Martin And Stronach: “Banana-republic power tactic”
Colby Cosh revisits the opinion of Canadian constitutional expert Michael Bliss on the legality of the Paul Martin government in light of today’s events;
The lede here–that this move pushes the constitutional crisis which began last week into full-scale red-alert mode–hasn’t just been buried, it’s been taken out and shot. It is arguable whether Stronach’s defection is a “blow” to the Conservatives in either the short or the long term. What’s not arguable is that the delay imposed last week on a formal non-confidence vote in the House of Commons has now–with the balance of power in the House teetering on the razor’s edge–visibly become a banana-republic power tactic.
The whole point of the tradition that the confidence of the House will be tested at once, upon the government’s defeat in a supply-related division, is to prevent exactly the sort of shenanigan just perpetrated. Martin has used the delay he imposed unilaterally to purchase the services of a disaffected Conservative leadership candidate–one, it bears noting, elected by her constituents as a Conservative. (She’ll be in charge of “democratic renewal”, says Martin–never let it be said the man lacks a taste for irony.) “I am not sure,” Bliss concluded, “that Canada has ever had such a serious parliamentary crisis.” There can be no doubt about it now. If the Liberals win Thursday’s confidence vote by virtue of Stronach’s presence on the government benches, we will continue to have a government openly acknowledged to be illegal by most if not all of the major constitutional authorities in the country.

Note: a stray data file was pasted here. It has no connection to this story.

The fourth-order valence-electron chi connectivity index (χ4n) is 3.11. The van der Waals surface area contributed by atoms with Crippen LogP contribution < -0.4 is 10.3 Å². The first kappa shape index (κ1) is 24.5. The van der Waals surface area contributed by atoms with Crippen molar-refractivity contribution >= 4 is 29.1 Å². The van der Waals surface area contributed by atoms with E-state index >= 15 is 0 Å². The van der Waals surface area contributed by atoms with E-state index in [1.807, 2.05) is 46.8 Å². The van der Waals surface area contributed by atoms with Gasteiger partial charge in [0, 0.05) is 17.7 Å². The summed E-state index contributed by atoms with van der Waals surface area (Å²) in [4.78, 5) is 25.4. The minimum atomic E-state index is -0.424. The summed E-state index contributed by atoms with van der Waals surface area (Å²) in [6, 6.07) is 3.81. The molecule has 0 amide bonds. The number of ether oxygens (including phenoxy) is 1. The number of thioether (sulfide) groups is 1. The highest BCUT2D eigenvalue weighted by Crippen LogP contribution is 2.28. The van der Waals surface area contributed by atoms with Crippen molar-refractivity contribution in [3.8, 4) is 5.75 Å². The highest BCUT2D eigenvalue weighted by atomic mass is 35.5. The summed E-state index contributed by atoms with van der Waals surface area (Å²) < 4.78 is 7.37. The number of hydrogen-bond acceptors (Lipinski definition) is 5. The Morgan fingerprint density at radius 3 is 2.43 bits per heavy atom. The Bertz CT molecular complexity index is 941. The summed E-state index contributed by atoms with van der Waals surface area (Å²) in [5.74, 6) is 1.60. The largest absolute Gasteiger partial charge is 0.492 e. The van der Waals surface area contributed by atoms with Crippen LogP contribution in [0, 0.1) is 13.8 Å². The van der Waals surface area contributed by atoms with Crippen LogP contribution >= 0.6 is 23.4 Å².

Via Damian Penny, who has a collection of pithy reaction.